The Ayodhya verdict is finally out. It was delivered by a constitution bench led by Chief Justice of India Ranjan Gogoi and comprising Justices SA Bobde, DY Chandrachud, Ashok Bhushan and S Abdul Nazeer. Bobde will be sworn in as the chief justice on November 18, a day after Gogoi retires.
The judgement was reserved on October 16 after a marathon hearing that went on for a good 40 days. The Ayodhya hearing is touted as the second-longest hearing in the history of the Supreme Court. The Kesavananda Bharti case, adjudicated by 13 judges and heard for 68 days still holds the title as the longest hearing in the apex court’s history.
To ensure the matter was heard and resolved before Gogoi retires, the bench maintained a gruelling schedule, hearing the matter five days a week, often till 5 pm each day. The hearing began on August 6 and concluded on October 16.
The oldest title dispute case
The Babri Masjid, named after the first Mughal emperor Babur, was built in 1528 in Faizabad, now Ayodhya, nearly 700 km from the national capital and 130 km from the state capital Lucknow.
More than three centuries later, the British administration demarcated the land and segregated the places of worship to diffuse the conflict between the Hindu and Muslim communities. The Muslims were allowed to use the inner courtyard while the Hindus were given space to pray in the outer courtyard. This arrangement lasted up to 1885, when Mahant Raghubar Das filed a plea seeking permission to build a canopy on Ram Chabootra.
On December 23, 1949, some people surreptitiously placed Lord Rama’s idol under the central dome of the mosque.
Three weeks later, Gopal Singh Visharad filed the first plea, kickstarting the seven-decade title dispute case. Visharad, who was district president of the Hindu Mahasabha of Gonda district, filed a plea in the erstwhile Faizabad court seeking his right to pray.
What the case is about
At the core of it, the Ayodhya matter is a property dispute. The disputed site where the mosque once stood and which some Hindus claim to be the birthplace of Lord Rama, measures all of 2.77 acres. On December 6, 1992, Hindu kar sevaks, led by the Vishwa Hindu Parishad, demolished the mosque. The demolition sparked outrage and resulted in widespread communal violence across the country, killing nearly 2,000 people.
Journey of the legal dispute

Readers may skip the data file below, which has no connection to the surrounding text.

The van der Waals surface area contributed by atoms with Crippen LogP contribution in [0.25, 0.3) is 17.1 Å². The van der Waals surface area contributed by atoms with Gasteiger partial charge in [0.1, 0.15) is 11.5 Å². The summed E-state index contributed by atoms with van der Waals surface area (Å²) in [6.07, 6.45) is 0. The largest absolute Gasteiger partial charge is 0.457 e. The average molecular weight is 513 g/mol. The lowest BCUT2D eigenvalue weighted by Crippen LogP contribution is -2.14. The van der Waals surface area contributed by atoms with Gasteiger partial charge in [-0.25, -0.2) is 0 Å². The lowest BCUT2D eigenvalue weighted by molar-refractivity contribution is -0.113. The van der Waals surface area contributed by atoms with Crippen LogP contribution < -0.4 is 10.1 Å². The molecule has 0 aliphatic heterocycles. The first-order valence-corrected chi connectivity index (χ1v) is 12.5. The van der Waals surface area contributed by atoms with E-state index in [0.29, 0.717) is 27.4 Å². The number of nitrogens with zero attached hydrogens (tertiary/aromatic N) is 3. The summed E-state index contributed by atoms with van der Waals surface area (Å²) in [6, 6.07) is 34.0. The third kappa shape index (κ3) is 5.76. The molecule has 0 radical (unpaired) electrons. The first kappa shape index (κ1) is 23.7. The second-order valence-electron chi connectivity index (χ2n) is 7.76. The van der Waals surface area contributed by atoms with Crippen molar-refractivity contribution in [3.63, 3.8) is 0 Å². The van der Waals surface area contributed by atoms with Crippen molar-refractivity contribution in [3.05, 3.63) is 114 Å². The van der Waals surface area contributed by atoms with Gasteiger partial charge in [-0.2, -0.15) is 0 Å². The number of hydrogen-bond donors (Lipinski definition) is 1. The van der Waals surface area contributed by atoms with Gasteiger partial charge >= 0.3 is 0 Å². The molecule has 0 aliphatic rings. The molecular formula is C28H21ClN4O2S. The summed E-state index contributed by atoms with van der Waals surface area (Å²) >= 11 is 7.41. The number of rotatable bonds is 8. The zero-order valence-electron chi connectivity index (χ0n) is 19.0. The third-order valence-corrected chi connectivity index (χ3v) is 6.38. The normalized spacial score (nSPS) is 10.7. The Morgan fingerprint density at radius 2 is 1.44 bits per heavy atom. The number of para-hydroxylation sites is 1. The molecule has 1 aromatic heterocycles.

Since 1949, when the first plea was filed, until its conclusion today in the Supreme Court, the legal dispute has seen several milestones. After the first plea in 1949, several parties filed applications in court laying claim to the disputed land.
In 1989, the Allahabad High Court directed a status quo at the site. On September 30, 2010, the Allahabad High Court divided the disputed land into three equal parts between the Sunni Waqf Board, the Nirmohi Akhara, and the Ram Lalla, the infant Lord Rama.
An appeal challenging the high court’s order was filed in the Supreme Court soon after. The matter languished for years until the Bharatiya Janata Party leader Subramanian Swamy filed an appeal in 2016 to allow the “rebuilding of the Ram Temple” so he could exercise his fundamental right to worship Ram.
A slew of appeals followed and several interventions were filed in this matter. However, on March 15, 2018, the apex court rejected all pleas seeking to intervene and ruled that only the original parties should slug it out.
A three-judge bench of the Supreme Court heard 14 appeals and cross-appeals that were filed by over 20 contesting parties. Twenty five years after the Babri Masjid was razed, a three-judge bench of the Supreme Court commenced hearing the title dispute case.
The bench considered around 533 exhibits, including texts, scripts, palimpsests and records dating back to several centuries in various languages. More than 9,000 pages were translated from languages like Pali, Sanskrit, Arabic, Gurmukhi, Persian, among others. Oral testimonies submitted during the hearing before the Allahabad High Court were also placed before the three judges.
On September 27, 2018, the three-judge bench referred the matter to a larger bench.
The Constitution Bench
According to the case details available on the Supreme Court website, there were 52 litigating parties. Of these, several litigants who had filed cases in their personal capacity are long since dead. Visharad, the first litigant, died in 1986, whereas M Siddiq, the original litigant from the Muslim side who was general secretary of the Jamiat-ul-Ulema-i Hind, Uttar Pradesh is also dead. While Visharad is being represented by his legal heir, Siddiq was succeeded by the Jamiat’s Maulana Ashhad Rashidi.
More than 200 lawyers, led by 18 senior advocates, represented these litigants.
Earlier this year, the five-judge bench tried a last-ditch attempt at an out-of-court settlement. In March, it appointed Justice FMI Kalifulla, senior advocate Sriram Panchu and the Hindu religious leader Sri Sri Ravi Shankar to mediate between the parties. The failure of the mediation resulted in the commencement of the daily hearings.
The contesting parties largely argued about whether the Allahabad High Court judgement which divided the land between the Sunni Waqf Board, Nirmohi Akhara and Ram Lalla was valid and if the title suits filed by the Sunni Wakf Board and the Nirmodi Akhada were barred by limitation, under the Limitation Act of 1908. Another important factor was whether the Ram Janmabhoomi was a juristic entity even if there was no idol present. If so, was it immune from possession claims as a juristic entity?
The hearings were marked with high tension and drama. The final day of the hearing went on even as the mediation panel led by Kalifulla submitted its report and rumours suggested an out-of-court settlement was imminent.